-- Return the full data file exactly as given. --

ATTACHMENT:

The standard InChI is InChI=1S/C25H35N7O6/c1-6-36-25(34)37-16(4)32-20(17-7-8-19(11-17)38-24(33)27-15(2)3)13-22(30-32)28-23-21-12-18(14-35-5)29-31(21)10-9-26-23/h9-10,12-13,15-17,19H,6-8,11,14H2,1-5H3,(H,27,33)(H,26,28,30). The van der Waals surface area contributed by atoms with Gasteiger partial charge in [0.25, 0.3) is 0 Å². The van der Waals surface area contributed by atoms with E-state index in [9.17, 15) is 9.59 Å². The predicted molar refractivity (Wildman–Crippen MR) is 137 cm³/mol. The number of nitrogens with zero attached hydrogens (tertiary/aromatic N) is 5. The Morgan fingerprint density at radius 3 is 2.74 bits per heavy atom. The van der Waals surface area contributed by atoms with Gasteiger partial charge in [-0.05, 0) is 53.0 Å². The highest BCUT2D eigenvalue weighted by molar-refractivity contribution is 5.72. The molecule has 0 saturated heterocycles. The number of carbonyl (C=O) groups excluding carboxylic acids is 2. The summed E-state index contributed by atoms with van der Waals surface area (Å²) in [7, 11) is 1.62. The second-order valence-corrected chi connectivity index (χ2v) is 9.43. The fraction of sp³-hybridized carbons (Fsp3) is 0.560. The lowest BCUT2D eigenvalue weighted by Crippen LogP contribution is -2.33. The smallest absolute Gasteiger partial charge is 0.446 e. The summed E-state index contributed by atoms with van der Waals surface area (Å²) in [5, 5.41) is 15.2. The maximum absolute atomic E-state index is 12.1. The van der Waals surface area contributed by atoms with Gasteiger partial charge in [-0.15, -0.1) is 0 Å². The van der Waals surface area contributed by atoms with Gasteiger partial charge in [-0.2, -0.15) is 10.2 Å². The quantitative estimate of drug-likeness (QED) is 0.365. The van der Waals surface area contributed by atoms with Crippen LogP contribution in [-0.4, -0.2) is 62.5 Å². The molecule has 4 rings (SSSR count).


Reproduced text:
The standard InChI is InChI=1S/C25H35N7O6/c1-6-36-25(34)37-16(4)32-20(17-7-8-19(11-17)38-24(33)27-15(2)3)13-22(30-32)28-23-21-12-18(14-35-5)29-31(21)10-9-26-23/h9-10,12-13,15-17,19H,6-8,11,14H2,1-5H3,(H,27,33)(H,26,28,30). The van der Waals surface area contributed by atoms with Gasteiger partial charge in [0.25, 0.3) is 0 Å². The van der Waals surface area contributed by atoms with E-state index in [9.17, 15) is 9.59 Å². The predicted molar refractivity (Wildman–Crippen MR) is 137 cm³/mol. The number of nitrogens with zero attached hydrogens (tertiary/aromatic N) is 5. The Morgan fingerprint density at radius 3 is 2.74 bits per heavy atom. The van der Waals surface area contributed by atoms with Gasteiger partial charge in [-0.05, 0) is 53.0 Å². The highest BCUT2D eigenvalue weighted by molar-refractivity contribution is 5.72. The molecule has 0 saturated heterocycles. The number of carbonyl (C=O) groups excluding carboxylic acids is 2. The summed E-state index contributed by atoms with van der Waals surface area (Å²) in [7, 11) is 1.62. The second-order valence-corrected chi connectivity index (χ2v) is 9.43. The fraction of sp³-hybridized carbons (Fsp3) is 0.560. The lowest BCUT2D eigenvalue weighted by Crippen LogP contribution is -2.33. The smallest absolute Gasteiger partial charge is 0.446 e. The summed E-state index contributed by atoms with van der Waals surface area (Å²) in [5, 5.41) is 15.2. The maximum absolute atomic E-state index is 12.1. The van der Waals surface area contributed by atoms with Gasteiger partial charge in [-0.15, -0.1) is 0 Å². The van der Waals surface area contributed by atoms with Gasteiger partial charge in [-0.2, -0.15) is 10.2 Å². The quantitative estimate of drug-likeness (QED) is 0.365. The van der Waals surface area contributed by atoms with Crippen LogP contribution in [-0.4, -0.2) is 62.5 Å². The molecule has 4 rings (SSSR count).